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Taliban: Afghan Women must Cover Their Faces in Public
By Staff, Agencies
Afghanistan has ordered the country’s women to cover their faces in public – one of the harshest restrictions imposed on them since the Taliban seized power last year and an escalation of growing restrictions on women that is drawing a backlash from the international community and many Afghans.
“They should wear a chadori [head-to-toe burq]) as it is traditional and respectful,” said a decree issued by Taliban chief Haibatullah Akhunzada that was released by authorities at a function in Kabul on Saturday.
A spokesman for the Ministry for the Propagation of Virtue and the Prevention of Vice read the decree from Akhunzada at a media conference, saying that a woman’s father or closest male relative would be visited and eventually imprisoned or fired from government jobs if she did not cover her face outside the home.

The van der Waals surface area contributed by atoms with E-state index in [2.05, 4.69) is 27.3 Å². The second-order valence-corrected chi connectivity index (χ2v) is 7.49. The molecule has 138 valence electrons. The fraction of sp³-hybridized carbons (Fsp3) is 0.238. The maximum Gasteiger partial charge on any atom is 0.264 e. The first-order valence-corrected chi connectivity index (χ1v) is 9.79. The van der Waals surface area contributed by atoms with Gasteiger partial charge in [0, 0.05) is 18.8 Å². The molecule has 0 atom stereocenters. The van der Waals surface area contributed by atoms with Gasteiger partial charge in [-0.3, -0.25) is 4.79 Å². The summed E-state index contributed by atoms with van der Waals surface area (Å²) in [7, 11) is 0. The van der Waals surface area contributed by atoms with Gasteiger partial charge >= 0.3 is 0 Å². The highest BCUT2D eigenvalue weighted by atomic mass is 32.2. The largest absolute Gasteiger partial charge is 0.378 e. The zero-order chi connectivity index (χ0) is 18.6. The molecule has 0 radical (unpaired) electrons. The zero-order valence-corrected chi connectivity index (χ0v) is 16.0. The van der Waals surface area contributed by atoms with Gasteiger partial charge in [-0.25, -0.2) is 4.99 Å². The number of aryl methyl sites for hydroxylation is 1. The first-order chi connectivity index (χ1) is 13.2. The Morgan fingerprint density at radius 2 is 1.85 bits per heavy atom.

The spokesman added that the ideal face covering is the burqa, which became a global symbol of the Taliban’s previous hardline rule from 1996 until 2001. Most women in Afghanistan wear a headscarf, but many in urban areas, such as Kabul, do not cover their faces.
Since taking over Afghanistan, the Taliban have reintroduced draconian restrictions on freedoms and movements, particularly directed at women, that are reminiscent of their last rule in the 1990s.
The country has been reeling from a humanitarian crisis with more than half of the population facing hunger. The Taliban has struggled to revive the aid-dependent economy, which is in freefall due to sanctions and exclusion from international financial institutions.
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